by Carlos D. Mojica (@CD_Mojica) | Photo by Jorge O. Martínez
Let’s be honest: the U.S. was probably not going to win against Brazil. After all, this is the verde amarelha we’re talking about. But while the majority of pundits didn’t expect the U.S. to win against Brazil, few thought that the match would be as one-sided as it was.
After allowing one goal in the first half, the U.S. gave up three goals over a 30-minute span in the second half, including a brace from Neymar. Danny Williams managed to score a goal in the 91st minute, but it did little to console the American crowd.
At no point during the match was Brazil troubled by the American side. On the contrary, Brazil looked like it could have scored plenty more goals and probably would have, had Neymar started in the first half. The speed of players like Marcelo and Douglas Costa terrorized the American backline, who simply had no answer for the visitors.
Simply put, more was expected from the Americans, especially after notching impressive wins against Netherlands and Germany earlier this year. In the aftermath of such a resounding loss, questions arise and fingers are pointed in an effort to explain what happened and place the blame somewhere.
Let’s explore some of these questions.
WHAT DOES THE RESULT MEAN FOR THE U.S.MNT?
Well, that depends on who you ask.
If you ask the anti-Klinsmann crowd, Jurgen tinkered too much and fielded an experimental line-up when he should have fielded a stronger starting XI, especially given the caliber of the opponent at hand and with the Mexico game in the horizon.
If you ask the pro-Klinsmann crowd, an experimental line-up is to be expected in a friendly. They would also mention that against an international soccer behemoth like Brazil, the score would have been the same regardless of the players on the field.
The truth lies somewhere between these two schools of thought. While friendlies shouldn’t be judged solely on the result, the loss against Brazil is too resounding to ignore. Friendlies should be judged in the quality of play shown by teams, and by that standard the U.S. failed, as it looked completely out of its depth.
The American side that played against Brazil lacked cohesion and chemistry, but it also had significant absences, as the likes of Omar Gonzalez, Fabian Johnson, and Clint Dempsey were not present.
WHO WAS AT FAULT?
Given that the U.S. did not perform well as a whole, it’s hard to blame any one player for the result. Rather, a large portion of the blame should be placed on Jurgen Klinsmann. The manager chose a very experimental starting XI which included Alejandro Bedoya, normally an attacking midfielder, in a defensive role.
The choice to play Bedoya there seems quite odd given that he has admittedly never played in that position before, which showed during the game. Bedoya’s inability to provide cover for the backline meant that other players had to help out defensively to cover up his mistakes, which then kept them from performing their own duties.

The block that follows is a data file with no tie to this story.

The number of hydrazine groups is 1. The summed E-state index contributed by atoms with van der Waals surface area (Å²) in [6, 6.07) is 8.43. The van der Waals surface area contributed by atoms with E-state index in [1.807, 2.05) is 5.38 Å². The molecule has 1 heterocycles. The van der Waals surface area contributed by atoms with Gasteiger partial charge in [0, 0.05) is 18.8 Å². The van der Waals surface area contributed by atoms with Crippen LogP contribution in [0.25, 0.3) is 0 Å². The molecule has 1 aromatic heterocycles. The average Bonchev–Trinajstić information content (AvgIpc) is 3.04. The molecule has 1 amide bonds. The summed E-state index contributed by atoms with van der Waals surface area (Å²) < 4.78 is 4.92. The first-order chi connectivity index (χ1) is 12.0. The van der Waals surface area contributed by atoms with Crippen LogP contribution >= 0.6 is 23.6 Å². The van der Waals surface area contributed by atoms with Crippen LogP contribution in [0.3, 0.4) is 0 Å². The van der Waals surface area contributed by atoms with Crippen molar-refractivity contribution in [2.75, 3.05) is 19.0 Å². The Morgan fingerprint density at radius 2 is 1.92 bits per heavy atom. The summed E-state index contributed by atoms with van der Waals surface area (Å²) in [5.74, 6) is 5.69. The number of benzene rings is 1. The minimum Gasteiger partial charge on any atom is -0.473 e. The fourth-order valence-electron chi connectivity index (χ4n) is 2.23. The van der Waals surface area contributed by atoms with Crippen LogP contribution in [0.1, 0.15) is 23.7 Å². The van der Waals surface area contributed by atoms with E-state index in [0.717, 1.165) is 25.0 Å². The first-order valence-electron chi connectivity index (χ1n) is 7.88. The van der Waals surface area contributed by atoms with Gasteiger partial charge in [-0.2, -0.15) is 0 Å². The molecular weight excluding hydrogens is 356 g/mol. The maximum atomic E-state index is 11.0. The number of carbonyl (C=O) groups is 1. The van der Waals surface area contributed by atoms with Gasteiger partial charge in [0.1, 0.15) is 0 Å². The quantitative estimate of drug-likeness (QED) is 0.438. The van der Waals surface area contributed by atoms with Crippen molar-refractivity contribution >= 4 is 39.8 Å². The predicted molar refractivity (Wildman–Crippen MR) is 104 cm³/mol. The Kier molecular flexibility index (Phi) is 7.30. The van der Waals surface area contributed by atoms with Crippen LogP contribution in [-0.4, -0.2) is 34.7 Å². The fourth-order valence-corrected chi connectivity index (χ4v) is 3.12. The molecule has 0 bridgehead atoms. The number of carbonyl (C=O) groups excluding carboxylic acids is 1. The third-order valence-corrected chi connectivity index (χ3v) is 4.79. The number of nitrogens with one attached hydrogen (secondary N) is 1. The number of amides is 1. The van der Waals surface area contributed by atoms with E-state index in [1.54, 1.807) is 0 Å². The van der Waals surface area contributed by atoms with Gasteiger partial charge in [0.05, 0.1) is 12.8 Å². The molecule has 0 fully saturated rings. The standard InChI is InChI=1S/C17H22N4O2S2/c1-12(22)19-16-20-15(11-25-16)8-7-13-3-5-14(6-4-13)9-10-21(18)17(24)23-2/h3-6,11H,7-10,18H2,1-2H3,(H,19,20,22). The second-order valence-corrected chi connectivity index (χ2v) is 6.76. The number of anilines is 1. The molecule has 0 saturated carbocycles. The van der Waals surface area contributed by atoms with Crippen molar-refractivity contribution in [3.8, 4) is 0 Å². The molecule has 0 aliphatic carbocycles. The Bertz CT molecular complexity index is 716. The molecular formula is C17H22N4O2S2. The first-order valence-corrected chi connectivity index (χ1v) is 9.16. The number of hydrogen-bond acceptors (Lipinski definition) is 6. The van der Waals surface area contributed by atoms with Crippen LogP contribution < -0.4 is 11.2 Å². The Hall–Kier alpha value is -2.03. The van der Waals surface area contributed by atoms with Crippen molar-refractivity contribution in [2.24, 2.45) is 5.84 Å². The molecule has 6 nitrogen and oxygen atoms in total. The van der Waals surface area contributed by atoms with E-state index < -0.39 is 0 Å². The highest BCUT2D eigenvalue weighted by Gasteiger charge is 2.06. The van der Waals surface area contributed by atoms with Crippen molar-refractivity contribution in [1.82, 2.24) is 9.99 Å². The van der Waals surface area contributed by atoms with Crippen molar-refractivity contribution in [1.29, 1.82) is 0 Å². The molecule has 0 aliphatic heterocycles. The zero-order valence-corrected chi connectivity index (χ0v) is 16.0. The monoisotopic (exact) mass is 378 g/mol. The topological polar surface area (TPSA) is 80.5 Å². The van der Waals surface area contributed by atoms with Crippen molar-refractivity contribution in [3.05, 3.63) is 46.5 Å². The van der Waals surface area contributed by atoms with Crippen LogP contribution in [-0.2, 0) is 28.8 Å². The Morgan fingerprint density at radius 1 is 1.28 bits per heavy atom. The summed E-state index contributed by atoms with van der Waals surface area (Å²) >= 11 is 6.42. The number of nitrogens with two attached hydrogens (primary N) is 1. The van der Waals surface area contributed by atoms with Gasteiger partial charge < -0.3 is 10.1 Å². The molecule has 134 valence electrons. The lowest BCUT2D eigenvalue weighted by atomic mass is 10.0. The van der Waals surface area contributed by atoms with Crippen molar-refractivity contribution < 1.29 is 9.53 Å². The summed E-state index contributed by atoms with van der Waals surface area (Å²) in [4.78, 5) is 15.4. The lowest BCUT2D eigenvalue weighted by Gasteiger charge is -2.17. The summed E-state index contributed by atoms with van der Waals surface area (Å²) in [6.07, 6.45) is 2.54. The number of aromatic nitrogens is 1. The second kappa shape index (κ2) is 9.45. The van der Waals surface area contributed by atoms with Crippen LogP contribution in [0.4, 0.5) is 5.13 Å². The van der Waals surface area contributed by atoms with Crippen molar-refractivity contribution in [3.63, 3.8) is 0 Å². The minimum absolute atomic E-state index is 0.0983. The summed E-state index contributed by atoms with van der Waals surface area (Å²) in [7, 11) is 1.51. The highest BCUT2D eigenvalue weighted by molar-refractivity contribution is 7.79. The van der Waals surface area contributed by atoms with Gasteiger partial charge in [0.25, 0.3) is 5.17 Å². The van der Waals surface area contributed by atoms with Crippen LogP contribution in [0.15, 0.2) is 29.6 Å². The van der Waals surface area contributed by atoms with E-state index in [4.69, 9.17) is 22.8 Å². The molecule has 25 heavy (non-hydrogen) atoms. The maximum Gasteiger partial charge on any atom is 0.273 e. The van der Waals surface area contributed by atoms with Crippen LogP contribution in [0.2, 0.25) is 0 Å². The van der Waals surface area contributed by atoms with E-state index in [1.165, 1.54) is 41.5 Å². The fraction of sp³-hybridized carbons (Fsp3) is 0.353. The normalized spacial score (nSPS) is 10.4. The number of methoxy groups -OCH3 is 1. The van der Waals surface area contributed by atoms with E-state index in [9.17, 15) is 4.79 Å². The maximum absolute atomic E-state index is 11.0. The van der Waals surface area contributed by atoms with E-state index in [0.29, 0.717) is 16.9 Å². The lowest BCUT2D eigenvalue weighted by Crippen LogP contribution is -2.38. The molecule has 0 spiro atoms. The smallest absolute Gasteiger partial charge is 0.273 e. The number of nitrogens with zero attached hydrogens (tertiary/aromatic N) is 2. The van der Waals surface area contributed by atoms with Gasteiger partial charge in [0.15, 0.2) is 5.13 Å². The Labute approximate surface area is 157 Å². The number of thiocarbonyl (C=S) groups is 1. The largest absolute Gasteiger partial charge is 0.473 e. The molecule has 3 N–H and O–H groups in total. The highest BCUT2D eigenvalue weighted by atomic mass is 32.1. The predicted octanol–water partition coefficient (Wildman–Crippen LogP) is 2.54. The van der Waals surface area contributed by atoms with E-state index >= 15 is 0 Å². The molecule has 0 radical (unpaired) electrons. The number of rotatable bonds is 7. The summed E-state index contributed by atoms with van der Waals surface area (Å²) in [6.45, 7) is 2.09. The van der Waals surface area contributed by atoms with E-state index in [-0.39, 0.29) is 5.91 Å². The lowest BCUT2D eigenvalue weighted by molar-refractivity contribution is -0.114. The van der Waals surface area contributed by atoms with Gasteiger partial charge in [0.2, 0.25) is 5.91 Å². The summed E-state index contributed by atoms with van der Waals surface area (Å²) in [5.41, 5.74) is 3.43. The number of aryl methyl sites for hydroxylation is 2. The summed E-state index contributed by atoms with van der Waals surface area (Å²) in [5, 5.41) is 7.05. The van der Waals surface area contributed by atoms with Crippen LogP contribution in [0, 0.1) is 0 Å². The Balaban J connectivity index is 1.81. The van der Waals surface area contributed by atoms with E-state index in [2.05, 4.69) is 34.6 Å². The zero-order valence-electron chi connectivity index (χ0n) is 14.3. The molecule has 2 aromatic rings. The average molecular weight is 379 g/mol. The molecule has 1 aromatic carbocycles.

Michael Bradley was the main victim here, as despite being deployed as an attacking midfielder, he was forced to drop deep in order to help defend and play the ball out of the back. As a result, the U.S. was devoid of ideas beyond ‘running-really-fast-and-crossing-the-ball’, something illustrated by the fact that Brazil had more shots on target than the Americans had total shots.
It was not a pretty performance by the U.S. players, but Klinsmann’s choices are certainly worth questioning.
WHERE CAN KLINSMANN AND THE U.S. GO FROM HERE?
During his stint as manager of Germany, Klinsmann was heavily criticized for his rotation of players in and out of the national squad ahead of the 2006 World Cup. This is something that has held true for Klinsmann during his time at the helm of the U.S. squad.
One of the biggest issues that many pundits have with Klinsmann is that he claims to choose players based on club form, but often overlooks players who are performing well in favor of players who are having trouble getting time with their clubs, such as DeAndre Yedlin.
An example of this is that players like Benny Feilhaber and Ethan Finlay, who are having excellent seasons, are left looking from the outside in. This is not to say that Yedlin shouldn’t be part of the national side, but rather that Klinsmann isn’t consistent with his own rhetoric.
The U.S. would greatly benefit from giving an opportunity to playmakers like Feilhaber, who could potentially fill in the current gaps in the American squad. Additionally, if Klinsmann can settle on a starting XI and begin using it consistently, it would help improve the chemistry of the team.
WHAT WILL HAPPEN AGAINST MEXICO?
Klinsmann’s constant tinkering rendered Bedoya ineffective well before the game began, so it is imperative that he does not make the same mistake against Mexico. Although Bradley can be effective as an attacking player, he performs better when playing as a box-to-box midfielder or deep lying playmaker.
If Klinsmann fields an experimental line-up like he did throughout the Gold Cup, the U.S. will probably lose. But if he uses as starting XI that incorporates his best players in their respective positions, the U.S. will be in a position to win. The U.S. needs to solidify its defense and find a way to link its midfield with its attack, something Bedoya could do if played in his natural position.
Although the result can go either way against Mexico, Klinsmann must win if he is to restore his team’s reputation, which has taken a knock in recent outings. If the U.S. fails to beat Mexico, there were will be a big backlash, and deservedly so.
Klinsmann may not need a win to convince Sunil Gulati that he’s the right man for the U.S. team, but he does need a win to convince the rest of the American public.